8

8

436

A Systems Approach to Gene Ranking from DNA Microarray Data of Cervical Cancer

In this paper we present a method for gene ranking
from DNA microarray data. More precisely, we calculate the correlation
networks, which are unweighted and undirected graphs, from
microarray data of cervical cancer whereas each network represents
a tissue of a certain tumor stage and each node in the network
represents a gene. From these networks we extract one tree for
each gene by a local decomposition of the correlation network. The
interpretation of a tree is that it represents the n-nearest neighbor
genes on the n-th level of a tree, measured by the Dijkstra distance,
and, hence, gives the local embedding of a gene within the correlation
network. For the obtained trees we measure the pairwise similarity
between trees rooted by the same gene from normal to cancerous
tissues. This evaluates the modification of the tree topology due to
progression of the tumor. Finally, we rank the obtained similarity
values from all tissue comparisons and select the top ranked genes.
For these genes the local neighborhood in the correlation networks
changes most between normal and cancerous tissues. As a result
we find that the top ranked genes are candidates suspected to be
involved in tumor growth and, hence, indicates that our method
captures essential information from the underlying DNA microarray
data of cervical cancer.

Graph similarity, DNA microarray data, cancer.

7

4875

Ranking Genes from DNA Microarray Data of Cervical Cancer by a local Tree Comparison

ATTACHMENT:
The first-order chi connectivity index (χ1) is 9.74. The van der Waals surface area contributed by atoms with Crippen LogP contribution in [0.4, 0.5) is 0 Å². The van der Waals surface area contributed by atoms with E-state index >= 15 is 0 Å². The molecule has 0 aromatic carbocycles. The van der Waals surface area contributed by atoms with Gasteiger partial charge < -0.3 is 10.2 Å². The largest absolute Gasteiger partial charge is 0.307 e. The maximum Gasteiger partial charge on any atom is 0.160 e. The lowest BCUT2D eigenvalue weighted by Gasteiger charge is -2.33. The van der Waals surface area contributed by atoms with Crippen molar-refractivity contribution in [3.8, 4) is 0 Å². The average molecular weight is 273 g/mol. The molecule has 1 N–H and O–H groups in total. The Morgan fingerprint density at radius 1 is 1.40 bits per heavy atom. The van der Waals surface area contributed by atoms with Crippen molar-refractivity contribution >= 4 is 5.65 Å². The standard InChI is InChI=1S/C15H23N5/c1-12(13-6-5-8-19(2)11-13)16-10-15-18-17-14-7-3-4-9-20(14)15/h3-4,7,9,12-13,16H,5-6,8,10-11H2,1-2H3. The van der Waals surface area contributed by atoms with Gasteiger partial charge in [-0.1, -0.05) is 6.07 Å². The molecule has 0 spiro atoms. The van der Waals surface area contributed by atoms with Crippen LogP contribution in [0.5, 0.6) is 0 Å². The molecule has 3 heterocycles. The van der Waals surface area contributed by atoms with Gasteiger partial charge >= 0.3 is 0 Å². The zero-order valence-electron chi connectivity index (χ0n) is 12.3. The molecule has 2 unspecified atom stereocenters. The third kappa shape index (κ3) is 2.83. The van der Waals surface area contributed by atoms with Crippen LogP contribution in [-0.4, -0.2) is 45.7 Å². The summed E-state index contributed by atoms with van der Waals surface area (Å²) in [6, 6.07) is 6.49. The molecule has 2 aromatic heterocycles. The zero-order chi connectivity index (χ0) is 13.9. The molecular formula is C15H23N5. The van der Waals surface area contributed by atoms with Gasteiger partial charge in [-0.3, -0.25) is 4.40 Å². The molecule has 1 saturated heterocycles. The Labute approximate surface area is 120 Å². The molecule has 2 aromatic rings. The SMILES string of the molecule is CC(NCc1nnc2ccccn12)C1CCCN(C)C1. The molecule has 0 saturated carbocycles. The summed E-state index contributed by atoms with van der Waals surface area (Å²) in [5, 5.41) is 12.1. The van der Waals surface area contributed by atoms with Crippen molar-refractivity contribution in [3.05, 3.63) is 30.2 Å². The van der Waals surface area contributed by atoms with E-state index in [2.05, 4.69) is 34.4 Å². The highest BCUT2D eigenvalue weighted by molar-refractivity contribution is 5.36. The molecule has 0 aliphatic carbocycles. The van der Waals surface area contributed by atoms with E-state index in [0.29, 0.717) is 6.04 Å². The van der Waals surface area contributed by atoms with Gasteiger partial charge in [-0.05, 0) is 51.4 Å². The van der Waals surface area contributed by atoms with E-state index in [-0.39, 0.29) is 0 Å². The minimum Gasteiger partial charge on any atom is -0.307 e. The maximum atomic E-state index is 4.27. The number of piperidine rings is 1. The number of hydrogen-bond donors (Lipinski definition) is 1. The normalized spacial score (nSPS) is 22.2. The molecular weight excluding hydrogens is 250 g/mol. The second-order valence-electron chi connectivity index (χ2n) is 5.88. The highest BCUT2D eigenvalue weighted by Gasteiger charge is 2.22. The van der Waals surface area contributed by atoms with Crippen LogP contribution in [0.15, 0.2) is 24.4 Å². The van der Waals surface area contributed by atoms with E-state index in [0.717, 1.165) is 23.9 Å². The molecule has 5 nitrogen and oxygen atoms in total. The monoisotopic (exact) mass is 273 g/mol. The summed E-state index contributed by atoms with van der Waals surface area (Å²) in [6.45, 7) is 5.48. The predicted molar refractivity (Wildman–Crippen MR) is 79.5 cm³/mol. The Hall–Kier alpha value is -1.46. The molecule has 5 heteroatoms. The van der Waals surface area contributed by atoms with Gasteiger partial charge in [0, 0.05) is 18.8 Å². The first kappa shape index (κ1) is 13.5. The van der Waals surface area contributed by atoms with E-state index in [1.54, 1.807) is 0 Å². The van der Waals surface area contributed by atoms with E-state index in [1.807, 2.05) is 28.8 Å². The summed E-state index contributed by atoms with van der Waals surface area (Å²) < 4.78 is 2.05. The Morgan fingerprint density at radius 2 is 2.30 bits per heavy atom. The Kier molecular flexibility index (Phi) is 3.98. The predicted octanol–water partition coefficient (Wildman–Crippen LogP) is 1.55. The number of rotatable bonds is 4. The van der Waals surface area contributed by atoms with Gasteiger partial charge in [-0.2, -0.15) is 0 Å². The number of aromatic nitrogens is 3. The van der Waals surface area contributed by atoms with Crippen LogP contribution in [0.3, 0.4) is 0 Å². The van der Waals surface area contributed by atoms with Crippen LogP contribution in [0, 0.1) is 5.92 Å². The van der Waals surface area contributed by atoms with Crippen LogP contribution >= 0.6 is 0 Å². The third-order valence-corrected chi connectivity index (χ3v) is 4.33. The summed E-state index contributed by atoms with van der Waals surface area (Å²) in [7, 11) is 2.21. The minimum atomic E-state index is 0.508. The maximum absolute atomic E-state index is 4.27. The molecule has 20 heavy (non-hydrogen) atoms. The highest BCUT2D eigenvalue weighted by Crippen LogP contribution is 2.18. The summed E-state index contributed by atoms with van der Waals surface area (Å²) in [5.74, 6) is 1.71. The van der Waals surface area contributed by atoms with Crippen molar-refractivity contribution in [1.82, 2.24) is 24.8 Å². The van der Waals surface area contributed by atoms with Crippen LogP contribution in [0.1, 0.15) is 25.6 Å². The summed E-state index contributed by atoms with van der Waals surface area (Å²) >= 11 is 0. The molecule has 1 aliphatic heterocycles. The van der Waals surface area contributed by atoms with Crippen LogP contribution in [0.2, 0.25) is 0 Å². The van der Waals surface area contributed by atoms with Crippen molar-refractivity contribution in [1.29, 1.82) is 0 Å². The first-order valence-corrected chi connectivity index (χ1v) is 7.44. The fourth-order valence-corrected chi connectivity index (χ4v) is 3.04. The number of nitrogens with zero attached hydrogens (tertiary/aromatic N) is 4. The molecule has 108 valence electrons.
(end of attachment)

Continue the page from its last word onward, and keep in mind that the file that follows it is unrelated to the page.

The major objective of this paper is to introduce a new method to select genes from DNA microarray data. As criterion to select genes we suggest to measure the local changes in the correlation graph of each gene and to select those genes whose local changes are largest. More precisely, we calculate the correlation networks from DNA microarray data of cervical cancer whereas each network represents a tissue of a certain tumor stage and each node in the network represents a gene. From these networks we extract one tree for each gene by a local decomposition of the correlation network. The interpretation of a tree is that it represents the n-nearest neighbor genes on the n-th level of a tree, measured by the Dijkstra distance, and, hence, gives the local embedding of a gene within the correlation network. For the obtained trees we measure the pairwise similarity between trees rooted by the same gene from normal to cancerous tissues. This evaluates the modification of the tree topology due to tumor progression. Finally, we rank the obtained similarity values from all tissue comparisons and select the top ranked genes. For these genes the local neighborhood in the correlation networks changes most between normal and cancerous tissues. As a result we find that the top ranked genes are candidates suspected to be involved in tumor growth. This indicates that our method captures essential information from the underlying DNA microarray data of cervical cancer.

Graph similarity, generalized trees, graph alignment, DNA microarray data, cervical cancer.

6

6825

Influence of Noise on the Inference of Dynamic Bayesian Networks from Short Time Series

In this paper we investigate the influence of external
noise on the inference of network structures. The purpose of our
simulations is to gain insights in the experimental design of microarray
experiments to infer, e.g., transcription regulatory networks
from microarray experiments. Here external noise means, that the
dynamics of the system under investigation, e.g., temporal changes of
mRNA concentration, is affected by measurement errors. Additionally
to external noise another problem occurs in the context of microarray
experiments. Practically, it is not possible to monitor the mRNA